The latest Charlie Hebdo, a satirical French magazine targeted earlier this month by gunmen, carried on a trend of defiance against the anger their caricatures of the prophet Mohammed have fueled. The cover depicted Mohammed, declaring “Je suis Charlie.”
That’s comparatively tame compared to some of their past images, but with a much higher profile after the attack, they sold millions of issues, and also got a lot more angry press in the Muslim world.
Rallies against Charlie Hebdo were reported in several nations, with many turning violent against the police, even though governments in many of those nations are similarly outraged at the comic.
In Pakistan, the rallies centered around the French consulate in Karachi, where several people, including two reporters, were shot, and attendance was estimated around 5,000.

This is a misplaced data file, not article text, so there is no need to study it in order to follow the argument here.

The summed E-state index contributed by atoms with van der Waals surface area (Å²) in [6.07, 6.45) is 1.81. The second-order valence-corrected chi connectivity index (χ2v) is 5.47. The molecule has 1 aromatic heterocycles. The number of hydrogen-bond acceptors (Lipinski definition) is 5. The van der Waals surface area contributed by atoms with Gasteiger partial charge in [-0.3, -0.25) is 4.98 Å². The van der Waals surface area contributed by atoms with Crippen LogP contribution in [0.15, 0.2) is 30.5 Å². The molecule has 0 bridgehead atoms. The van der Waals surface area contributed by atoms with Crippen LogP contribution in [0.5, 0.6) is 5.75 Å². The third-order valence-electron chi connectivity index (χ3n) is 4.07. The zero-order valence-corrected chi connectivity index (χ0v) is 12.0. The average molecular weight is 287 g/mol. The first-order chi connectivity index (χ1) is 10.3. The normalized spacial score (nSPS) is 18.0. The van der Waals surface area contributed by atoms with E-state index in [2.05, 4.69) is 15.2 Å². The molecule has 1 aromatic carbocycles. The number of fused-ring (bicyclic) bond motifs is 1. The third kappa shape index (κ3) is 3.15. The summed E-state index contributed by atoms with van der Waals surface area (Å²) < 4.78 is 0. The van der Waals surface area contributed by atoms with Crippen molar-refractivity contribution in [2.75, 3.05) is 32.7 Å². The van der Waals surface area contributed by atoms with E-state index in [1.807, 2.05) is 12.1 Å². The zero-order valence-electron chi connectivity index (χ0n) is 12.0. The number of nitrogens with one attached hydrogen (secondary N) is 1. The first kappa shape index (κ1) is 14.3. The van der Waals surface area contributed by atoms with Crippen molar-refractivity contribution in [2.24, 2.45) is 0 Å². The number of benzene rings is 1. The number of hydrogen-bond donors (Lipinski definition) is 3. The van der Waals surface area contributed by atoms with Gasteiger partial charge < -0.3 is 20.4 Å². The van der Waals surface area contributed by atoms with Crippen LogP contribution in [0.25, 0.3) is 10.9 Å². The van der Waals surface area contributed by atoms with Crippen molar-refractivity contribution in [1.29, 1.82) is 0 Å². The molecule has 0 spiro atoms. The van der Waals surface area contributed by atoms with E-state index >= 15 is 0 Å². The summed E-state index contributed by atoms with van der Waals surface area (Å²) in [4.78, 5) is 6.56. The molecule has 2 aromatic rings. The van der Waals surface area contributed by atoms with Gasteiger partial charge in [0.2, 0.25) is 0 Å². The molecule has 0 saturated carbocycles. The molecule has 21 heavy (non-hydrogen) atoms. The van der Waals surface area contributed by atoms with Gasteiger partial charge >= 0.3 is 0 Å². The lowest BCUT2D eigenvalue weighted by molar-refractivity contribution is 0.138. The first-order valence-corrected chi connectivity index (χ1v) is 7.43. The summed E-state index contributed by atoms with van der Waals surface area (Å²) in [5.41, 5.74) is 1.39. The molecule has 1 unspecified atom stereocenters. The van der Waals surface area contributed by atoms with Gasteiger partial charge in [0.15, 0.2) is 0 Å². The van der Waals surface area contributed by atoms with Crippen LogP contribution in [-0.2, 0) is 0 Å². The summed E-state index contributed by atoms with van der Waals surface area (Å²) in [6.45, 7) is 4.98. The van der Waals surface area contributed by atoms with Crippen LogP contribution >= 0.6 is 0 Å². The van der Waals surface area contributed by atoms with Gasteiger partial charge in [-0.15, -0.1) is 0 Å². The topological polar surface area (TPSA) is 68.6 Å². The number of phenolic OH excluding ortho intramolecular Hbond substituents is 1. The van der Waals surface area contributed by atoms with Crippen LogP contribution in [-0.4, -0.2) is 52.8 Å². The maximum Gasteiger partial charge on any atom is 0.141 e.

Last 5 posts by Jason Ditz
- Afghan High Peace Council Says Talk of US Troop Withdrawal Is Premature - October 15th, 2018
- US Companies Back Out of Saudi Events as Tensions Mount - October 15th, 2018
- Saudi Embassy in DC Cancels Annual Diplomatic Reception - October 15th, 2018
- Report: Saudis Preparing to Admit Journalist Died During 'Interrogation' - October 15th, 2018
- Taliban Kills Dozens of Afghan Forces in Attacks on Checkpoints - October 14th, 2018